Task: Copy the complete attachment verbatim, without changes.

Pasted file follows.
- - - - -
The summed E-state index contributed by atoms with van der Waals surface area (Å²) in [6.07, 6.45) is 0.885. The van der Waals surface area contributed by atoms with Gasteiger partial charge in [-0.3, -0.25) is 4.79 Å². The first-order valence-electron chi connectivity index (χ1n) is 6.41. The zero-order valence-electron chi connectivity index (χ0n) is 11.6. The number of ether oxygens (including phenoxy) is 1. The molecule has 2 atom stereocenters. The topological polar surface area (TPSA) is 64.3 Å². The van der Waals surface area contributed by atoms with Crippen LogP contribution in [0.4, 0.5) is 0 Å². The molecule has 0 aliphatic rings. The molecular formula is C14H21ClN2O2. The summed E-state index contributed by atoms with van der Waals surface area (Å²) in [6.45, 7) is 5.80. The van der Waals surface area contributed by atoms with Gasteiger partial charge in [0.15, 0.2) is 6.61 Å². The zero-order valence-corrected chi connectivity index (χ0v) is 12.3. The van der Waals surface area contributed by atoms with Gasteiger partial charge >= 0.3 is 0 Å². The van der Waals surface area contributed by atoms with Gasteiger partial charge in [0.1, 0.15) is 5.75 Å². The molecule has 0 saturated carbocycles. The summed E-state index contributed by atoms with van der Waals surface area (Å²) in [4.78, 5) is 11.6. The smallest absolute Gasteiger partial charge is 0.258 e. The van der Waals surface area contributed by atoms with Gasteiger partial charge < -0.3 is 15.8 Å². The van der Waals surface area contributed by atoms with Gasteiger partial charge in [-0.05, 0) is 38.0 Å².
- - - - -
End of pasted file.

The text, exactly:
The summed E-state index contributed by atoms with van der Waals surface area (Å²) in [6.07, 6.45) is 0.885. The van der Waals surface area contributed by atoms with Gasteiger partial charge in [-0.3, -0.25) is 4.79 Å². The first-order valence-electron chi connectivity index (χ1n) is 6.41. The zero-order valence-electron chi connectivity index (χ0n) is 11.6. The number of ether oxygens (including phenoxy) is 1. The molecule has 2 atom stereocenters. The topological polar surface area (TPSA) is 64.3 Å². The van der Waals surface area contributed by atoms with Crippen LogP contribution in [0.4, 0.5) is 0 Å². The molecule has 0 aliphatic rings. The molecular formula is C14H21ClN2O2. The summed E-state index contributed by atoms with van der Waals surface area (Å²) in [6.45, 7) is 5.80. The van der Waals surface area contributed by atoms with Gasteiger partial charge in [0.15, 0.2) is 6.61 Å². The zero-order valence-corrected chi connectivity index (χ0v) is 12.3. The van der Waals surface area contributed by atoms with Gasteiger partial charge >= 0.3 is 0 Å². The van der Waals surface area contributed by atoms with Gasteiger partial charge in [0.1, 0.15) is 5.75 Å². The molecule has 0 saturated carbocycles. The summed E-state index contributed by atoms with van der Waals surface area (Å²) in [4.78, 5) is 11.6. The smallest absolute Gasteiger partial charge is 0.258 e. The van der Waals surface area contributed by atoms with Gasteiger partial charge < -0.3 is 15.8 Å². The van der Waals surface area contributed by atoms with Gasteiger partial charge in [-0.05, 0) is 38.0 Å².